I really liked the movie “Knocked Up.” I thought it was very funny.
One thing that distracted me, though, was the language. It was in English, of course, but man, did they all cuss a lot. Even the characters who you wouldn’t expect to cuss all the time, cussed all the time.
People cussed to their parents and their parents cussed back to the kids. Not in anger, I mean, just in general, everyday conversation.
I’m not offended by it, but it sort of took me out of the story, because I never talked that way to my parents (as a kid or now), and no one I hung out with ever talked like that to their parents. And the parents never talked like that to us.
So when it kept happening in the movie, I kept thinking that it didn’t feel real to me. Not that there aren’t middle-class pretty blonde girls who cuss like sailors. There are, of course. But still, watching it made me think about whether it’s realistic, rather than being involved in the story without thinking at all.
So that didn’t work for me.
I just saw “Superbad.” I know, I’m the only person my age who hasn’t already seen it. The kids cuss even more than in “Knocked Up.”
But what I found really interesting was the gag reel (which I guess I have to accept is the new name for “bloopers”).
After one actor broke up a scene, another actor asked whether they should do the scene again, because: “you said the f-word.”
When the guy playing the foul-mouthed grandaddy of them all ruined a scene, he said, “Oh my gosh, I’m so sorry.”
People say “oh my gosh” sometimes, when there’s no script and they’re not aiming to be “did-he-really-say-that” funny. I can be filthy, God knows, but I’m also known to say “yikes.” I wonder whether Apatow et al. will ever choose the less shocking word, just for variety.
Sometimes vulgarity seems entirely appropriate, whether in entertainment (e.g. South Park) or irl, but other times it’s just out of place. Context is everything. Unfortunately, many in entertainment seem to think it “fixes” an otherwise weak bit. It sounds like the Knocked Up folks don’t get it, or are just trying too hard. FWIW, “cuss” is inappropriate here. As it is derived from “curse”, it should only be used for words like “damn” and “blast”. Also, people should stop using “swear” for this purpose, restricting it to actual swearing (like the masculine act of testifying).
My guess is that “curse” has referred to general vulgarity (as opposed to religious profanity) for about as long as “vulgarity” has!
Since I’ve started working at a company that has a very strict no-profanity policy, and since I have young children in the house, I rarely have opportunity to use profanity, and it has generally worked its way out of my everyday conversation. Since my wife is with the kids all day long, she generally avoids it as well. As a result, we only use such words infrequently. As you might guess, when we do use them now, it has a much more profound and communicative effect on the conversation. We feel we’ve actually gained a tool for communicating.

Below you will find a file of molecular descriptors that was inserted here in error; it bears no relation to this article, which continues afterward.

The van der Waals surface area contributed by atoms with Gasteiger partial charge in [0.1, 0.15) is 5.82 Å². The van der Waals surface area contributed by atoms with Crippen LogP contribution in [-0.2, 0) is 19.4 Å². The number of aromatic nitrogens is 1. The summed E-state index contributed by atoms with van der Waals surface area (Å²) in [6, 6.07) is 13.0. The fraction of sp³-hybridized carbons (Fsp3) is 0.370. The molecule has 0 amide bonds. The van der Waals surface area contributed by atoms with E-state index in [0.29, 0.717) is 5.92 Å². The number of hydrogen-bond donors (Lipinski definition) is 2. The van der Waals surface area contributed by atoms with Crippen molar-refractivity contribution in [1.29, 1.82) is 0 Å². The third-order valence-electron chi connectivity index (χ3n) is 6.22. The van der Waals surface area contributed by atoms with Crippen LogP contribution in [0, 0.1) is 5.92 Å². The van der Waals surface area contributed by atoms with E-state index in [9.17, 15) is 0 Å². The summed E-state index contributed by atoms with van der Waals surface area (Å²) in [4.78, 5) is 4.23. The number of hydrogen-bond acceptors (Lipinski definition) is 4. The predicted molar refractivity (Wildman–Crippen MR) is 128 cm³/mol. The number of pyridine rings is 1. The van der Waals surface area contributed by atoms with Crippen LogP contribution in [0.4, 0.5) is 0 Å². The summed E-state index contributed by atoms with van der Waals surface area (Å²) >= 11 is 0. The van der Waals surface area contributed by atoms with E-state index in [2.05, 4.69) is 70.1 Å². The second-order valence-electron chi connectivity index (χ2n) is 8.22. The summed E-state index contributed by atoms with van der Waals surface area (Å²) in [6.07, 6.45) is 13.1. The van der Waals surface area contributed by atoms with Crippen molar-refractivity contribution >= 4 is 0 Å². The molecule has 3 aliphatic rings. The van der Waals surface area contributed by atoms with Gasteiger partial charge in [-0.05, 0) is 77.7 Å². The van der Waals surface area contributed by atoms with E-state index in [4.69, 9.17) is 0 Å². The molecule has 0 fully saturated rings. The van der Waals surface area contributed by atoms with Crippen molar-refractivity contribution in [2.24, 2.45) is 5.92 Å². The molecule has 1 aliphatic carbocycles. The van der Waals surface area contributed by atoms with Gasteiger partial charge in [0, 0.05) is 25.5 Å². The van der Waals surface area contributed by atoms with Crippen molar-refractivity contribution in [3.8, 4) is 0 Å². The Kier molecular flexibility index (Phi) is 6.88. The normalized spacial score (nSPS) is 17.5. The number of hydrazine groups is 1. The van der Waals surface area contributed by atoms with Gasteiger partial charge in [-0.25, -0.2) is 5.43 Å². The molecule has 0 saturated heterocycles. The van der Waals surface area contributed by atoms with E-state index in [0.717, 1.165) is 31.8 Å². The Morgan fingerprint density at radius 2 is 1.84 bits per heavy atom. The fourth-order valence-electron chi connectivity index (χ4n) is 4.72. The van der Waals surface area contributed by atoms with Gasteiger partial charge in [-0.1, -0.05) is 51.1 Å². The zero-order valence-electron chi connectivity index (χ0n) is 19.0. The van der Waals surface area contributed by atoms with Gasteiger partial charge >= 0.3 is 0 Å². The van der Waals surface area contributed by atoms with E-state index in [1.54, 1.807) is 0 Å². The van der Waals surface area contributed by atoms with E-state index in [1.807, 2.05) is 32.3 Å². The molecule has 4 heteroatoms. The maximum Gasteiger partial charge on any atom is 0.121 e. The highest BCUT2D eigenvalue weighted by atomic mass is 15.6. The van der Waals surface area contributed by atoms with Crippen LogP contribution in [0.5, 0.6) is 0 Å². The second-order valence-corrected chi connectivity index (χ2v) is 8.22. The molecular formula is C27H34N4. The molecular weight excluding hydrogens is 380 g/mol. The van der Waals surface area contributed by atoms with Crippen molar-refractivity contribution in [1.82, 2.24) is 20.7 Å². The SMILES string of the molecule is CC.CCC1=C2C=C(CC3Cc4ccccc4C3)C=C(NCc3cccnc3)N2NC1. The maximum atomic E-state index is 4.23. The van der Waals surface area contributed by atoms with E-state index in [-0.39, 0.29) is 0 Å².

Of course, when we sit down to watch movies like “Knocked Up” or the even more funny and inappropriate “40 Year Old Virgin”, it’s uncomfortable to hear all the swearing. It’s not that we’re offended by the words, but because they have more meaning to us now it’s like hearing nails on the chalkboard for an hour and a half. Yes, it gets our attention at first, but it quickly just becomes an irritating distraction.
Ha! Profanity is altogether *another* thing. In the secular world, one might well say “Profanity, profanity; all is profanity”. In some company, talking of money is vulgar. I swear this is so. Anyway, I’d bet that “curse” was used correctly and specifically for a long time, but “cuss” quite likely is a late enough corruption that you’d be right about it.
I sympathize with Kevin, having worn those shoes. You could hang around an elementary school playground to inure yourself again, but that could lead to other problems.
Hmmm. “Correctly”? Your understanding of what correctness means may be different from mine.
If respectable writers have used a word a certain way for hundred of years, it IS correct English in my opinion.
My reading of the record tells me that for at least as long as “vulgarity” has referred to something other than “common,” the words “swear” and “curse” have referred to things other than oath-taking and requesting damnation.
I stand by my damn position, by God.
And I say, if these writers were using words incorrectly, they’re not very respectable. And anyway, can you name a *single* writer who used *any* word for “hundreds of years”? I rest my case.
I’m torn between asking what side of God your position is (as it’s “by” him), and asking what that is in your hand.